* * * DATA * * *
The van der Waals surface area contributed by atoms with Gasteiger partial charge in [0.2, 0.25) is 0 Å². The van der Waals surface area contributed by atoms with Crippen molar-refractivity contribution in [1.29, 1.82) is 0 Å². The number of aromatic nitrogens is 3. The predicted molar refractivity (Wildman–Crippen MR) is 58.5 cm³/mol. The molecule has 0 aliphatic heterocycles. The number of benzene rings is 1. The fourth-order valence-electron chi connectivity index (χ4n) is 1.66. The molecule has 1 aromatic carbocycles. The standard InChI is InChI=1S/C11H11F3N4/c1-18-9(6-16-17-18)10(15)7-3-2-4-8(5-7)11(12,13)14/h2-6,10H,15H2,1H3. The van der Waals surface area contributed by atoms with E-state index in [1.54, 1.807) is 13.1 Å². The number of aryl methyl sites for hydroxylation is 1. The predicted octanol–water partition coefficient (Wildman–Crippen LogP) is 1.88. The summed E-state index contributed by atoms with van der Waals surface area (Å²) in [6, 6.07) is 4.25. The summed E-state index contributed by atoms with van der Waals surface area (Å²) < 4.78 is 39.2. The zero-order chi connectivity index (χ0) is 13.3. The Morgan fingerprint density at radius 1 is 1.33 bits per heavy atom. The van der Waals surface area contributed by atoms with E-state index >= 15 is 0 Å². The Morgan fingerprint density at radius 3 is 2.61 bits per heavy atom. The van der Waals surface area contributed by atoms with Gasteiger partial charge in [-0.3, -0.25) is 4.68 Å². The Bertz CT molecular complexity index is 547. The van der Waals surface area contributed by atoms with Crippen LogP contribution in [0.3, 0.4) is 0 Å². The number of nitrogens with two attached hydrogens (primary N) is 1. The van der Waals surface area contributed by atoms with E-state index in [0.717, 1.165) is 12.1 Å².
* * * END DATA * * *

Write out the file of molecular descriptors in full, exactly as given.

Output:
The van der Waals surface area contributed by atoms with Gasteiger partial charge in [0.2, 0.25) is 0 Å². The van der Waals surface area contributed by atoms with Crippen molar-refractivity contribution in [1.29, 1.82) is 0 Å². The number of aromatic nitrogens is 3. The predicted molar refractivity (Wildman–Crippen MR) is 58.5 cm³/mol. The molecule has 0 aliphatic heterocycles. The number of benzene rings is 1. The fourth-order valence-electron chi connectivity index (χ4n) is 1.66. The molecule has 1 aromatic carbocycles. The standard InChI is InChI=1S/C11H11F3N4/c1-18-9(6-16-17-18)10(15)7-3-2-4-8(5-7)11(12,13)14/h2-6,10H,15H2,1H3. The van der Waals surface area contributed by atoms with E-state index in [1.54, 1.807) is 13.1 Å². The number of aryl methyl sites for hydroxylation is 1. The predicted octanol–water partition coefficient (Wildman–Crippen LogP) is 1.88. The summed E-state index contributed by atoms with van der Waals surface area (Å²) in [6, 6.07) is 4.25. The summed E-state index contributed by atoms with van der Waals surface area (Å²) < 4.78 is 39.2. The zero-order chi connectivity index (χ0) is 13.3. The Morgan fingerprint density at radius 1 is 1.33 bits per heavy atom. The van der Waals surface area contributed by atoms with E-state index >= 15 is 0 Å². The Morgan fingerprint density at radius 3 is 2.61 bits per heavy atom. The van der Waals surface area contributed by atoms with Gasteiger partial charge in [-0.3, -0.25) is 4.68 Å². The Bertz CT molecular complexity index is 547. The van der Waals surface area contributed by atoms with Crippen LogP contribution in [0.3, 0.4) is 0 Å². The number of nitrogens with two attached hydrogens (primary N) is 1. The van der Waals surface area contributed by atoms with E-state index in [0.717, 1.165) is 12.1 Å².